4 Fast Mobile Camera Tips That Help You Get the Shot

Don’t get slowed down by the lock screen or stuck in the wrong shooting mode when you’re trying to capture those spur-of-the-moment photos and videos.,


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Have you ever missed capturing the perfect photo or video opportunity because you got hung up getting to your smartphone’s camera app in time? Your phone likely has a number of shortcuts built into its software and settings, although some may be less obvious than others. Here’s a quick guide to getting the speed you need so you don’t miss your moment.

Need the camera now? With most recent iPhones running iOS 14, just swipe left from the lock screen to go directly to the camera app. Pressing the camera icon in the bottom-right corner of the lock screen also opens the app.


From left: Swipe to the left to quickly bypass the iPhone’s lock screen and go right to the camera app. Instead, press the camera icon in the bottom-right corner to pop open the camera app.Credit…Apple

On many Google Pixel and Samsung Galaxy phones running Android 11, you can open your default camera app by rapidly pressing the phone’s power button or Side key twice. (If not, open the Android system settings and check the Gestures options, or confirm that Samsung’s Side key settings have the Quick Launch feature enabled for the camera.)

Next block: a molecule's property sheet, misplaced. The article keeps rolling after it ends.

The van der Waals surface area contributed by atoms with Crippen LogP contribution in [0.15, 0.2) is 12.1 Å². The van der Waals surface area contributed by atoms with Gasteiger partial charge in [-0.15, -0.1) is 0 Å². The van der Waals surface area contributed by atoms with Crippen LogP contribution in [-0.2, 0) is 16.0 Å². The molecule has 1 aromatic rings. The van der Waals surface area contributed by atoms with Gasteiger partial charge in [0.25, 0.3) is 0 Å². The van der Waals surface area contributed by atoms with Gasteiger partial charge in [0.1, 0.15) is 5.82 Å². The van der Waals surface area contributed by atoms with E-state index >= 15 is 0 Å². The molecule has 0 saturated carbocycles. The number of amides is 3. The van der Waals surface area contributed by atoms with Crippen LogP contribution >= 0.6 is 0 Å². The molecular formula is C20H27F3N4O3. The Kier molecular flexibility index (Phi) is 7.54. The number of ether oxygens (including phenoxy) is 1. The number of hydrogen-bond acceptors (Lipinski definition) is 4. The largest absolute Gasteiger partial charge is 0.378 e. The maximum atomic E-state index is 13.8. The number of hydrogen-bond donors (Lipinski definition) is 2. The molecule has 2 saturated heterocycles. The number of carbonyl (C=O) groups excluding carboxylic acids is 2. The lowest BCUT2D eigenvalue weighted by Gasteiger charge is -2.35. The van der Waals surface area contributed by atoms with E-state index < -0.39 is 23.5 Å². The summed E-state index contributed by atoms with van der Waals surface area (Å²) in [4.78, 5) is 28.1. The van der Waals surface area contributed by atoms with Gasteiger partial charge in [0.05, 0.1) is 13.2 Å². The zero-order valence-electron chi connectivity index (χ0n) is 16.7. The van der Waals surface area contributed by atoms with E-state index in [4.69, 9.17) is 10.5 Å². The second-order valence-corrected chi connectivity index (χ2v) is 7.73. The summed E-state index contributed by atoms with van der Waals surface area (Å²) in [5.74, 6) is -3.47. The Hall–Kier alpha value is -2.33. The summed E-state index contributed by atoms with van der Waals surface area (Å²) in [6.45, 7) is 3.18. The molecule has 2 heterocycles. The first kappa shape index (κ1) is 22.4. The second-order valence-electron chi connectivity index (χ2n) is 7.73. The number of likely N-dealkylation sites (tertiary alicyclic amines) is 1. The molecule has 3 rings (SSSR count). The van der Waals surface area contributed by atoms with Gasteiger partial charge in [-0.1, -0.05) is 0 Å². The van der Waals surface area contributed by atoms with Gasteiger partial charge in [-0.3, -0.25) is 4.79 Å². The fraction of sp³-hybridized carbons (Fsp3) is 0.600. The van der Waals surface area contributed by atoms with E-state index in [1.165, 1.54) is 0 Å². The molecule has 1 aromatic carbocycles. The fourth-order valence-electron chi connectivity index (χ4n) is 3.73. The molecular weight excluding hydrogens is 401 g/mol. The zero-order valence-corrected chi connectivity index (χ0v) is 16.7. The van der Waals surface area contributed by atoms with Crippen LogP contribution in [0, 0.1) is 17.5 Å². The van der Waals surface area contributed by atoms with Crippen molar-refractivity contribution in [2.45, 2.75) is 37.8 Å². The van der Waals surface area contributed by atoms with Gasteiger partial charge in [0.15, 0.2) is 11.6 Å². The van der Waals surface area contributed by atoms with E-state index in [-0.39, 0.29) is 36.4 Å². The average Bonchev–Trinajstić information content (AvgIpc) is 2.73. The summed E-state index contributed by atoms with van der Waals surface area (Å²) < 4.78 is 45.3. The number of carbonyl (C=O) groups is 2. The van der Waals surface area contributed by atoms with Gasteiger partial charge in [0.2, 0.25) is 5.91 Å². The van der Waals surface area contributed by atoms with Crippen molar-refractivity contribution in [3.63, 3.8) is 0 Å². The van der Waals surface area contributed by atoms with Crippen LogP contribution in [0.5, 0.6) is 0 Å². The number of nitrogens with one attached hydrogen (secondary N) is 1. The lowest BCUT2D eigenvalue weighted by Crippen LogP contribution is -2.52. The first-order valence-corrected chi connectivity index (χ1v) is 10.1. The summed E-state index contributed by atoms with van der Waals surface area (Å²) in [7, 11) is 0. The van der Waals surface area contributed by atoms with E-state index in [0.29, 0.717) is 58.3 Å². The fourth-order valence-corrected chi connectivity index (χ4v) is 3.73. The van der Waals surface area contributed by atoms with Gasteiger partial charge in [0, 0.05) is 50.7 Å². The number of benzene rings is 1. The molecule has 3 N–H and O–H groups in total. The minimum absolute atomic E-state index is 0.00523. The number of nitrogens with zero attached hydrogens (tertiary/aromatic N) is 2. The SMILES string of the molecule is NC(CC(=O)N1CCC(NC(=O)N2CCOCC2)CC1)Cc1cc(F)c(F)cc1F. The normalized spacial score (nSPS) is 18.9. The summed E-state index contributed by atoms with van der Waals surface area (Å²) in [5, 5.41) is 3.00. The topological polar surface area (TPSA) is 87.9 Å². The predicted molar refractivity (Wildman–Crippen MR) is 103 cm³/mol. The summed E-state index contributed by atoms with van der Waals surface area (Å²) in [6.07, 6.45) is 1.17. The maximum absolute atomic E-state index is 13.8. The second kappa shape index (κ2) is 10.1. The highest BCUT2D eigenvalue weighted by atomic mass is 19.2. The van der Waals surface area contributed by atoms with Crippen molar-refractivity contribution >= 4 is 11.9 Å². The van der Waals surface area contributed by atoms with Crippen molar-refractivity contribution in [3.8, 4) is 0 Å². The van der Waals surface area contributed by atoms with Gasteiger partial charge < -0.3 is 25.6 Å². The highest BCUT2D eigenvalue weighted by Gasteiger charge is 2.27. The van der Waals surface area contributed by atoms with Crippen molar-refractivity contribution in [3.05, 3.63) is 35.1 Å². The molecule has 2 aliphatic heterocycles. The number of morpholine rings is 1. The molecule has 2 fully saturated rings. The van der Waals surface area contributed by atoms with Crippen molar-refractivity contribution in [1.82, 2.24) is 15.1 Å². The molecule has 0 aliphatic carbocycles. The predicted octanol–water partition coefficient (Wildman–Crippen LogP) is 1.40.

If your Samsung Galaxy phone doesn’t open the camera app when you press the Side key twice, check your settings.Credit…Samsung

You can also tell your phone’s assistant to open the camera for you. Android’s Google Assistant will even snap the shutter or start recording on command, as will the Bixby assistant on Samsung Galaxy phones.

And the volume buttons on many phones also double as an additional shutter button.

Smartphones typically have one front-facing camera for self-portraits and at least one camera on the back. To switch between them, tap the circular-arrows icon in the camera app or tell the voice assistant to “take a selfie.”

On recent Google Pixel models, hold the phone and twist your wrist twice to switch between the front and back cameras. On newer Samsung Galaxy phones, swipe up or down in the camera app to switch cameras.


Tapping the screen on an iPhone, left, or Android-based phone usually brings up the focus, exposure and zoom controls. The circular-arrows icon in the lower part of the screen switches between front and rear cameras.Credit…Apple; Google

On phones with multiple rear cameras (wide-angle, standard and telephoto), tap the screen to choose one. Move the on-screen zoom slider to adjust the angle. Tap the screen to get to the controls for exposure and focus.

Want to jump right into video recording? With an iPhone XR or later, press and hold the camera’s shutter button to record a QuickTake video, or slide your finger to the right to lock the video recording so you can still snap photos. On a Google Pixel and certain Samsung Galaxy phones, press and hold the shutter button to record without having to swipe to the Video mode.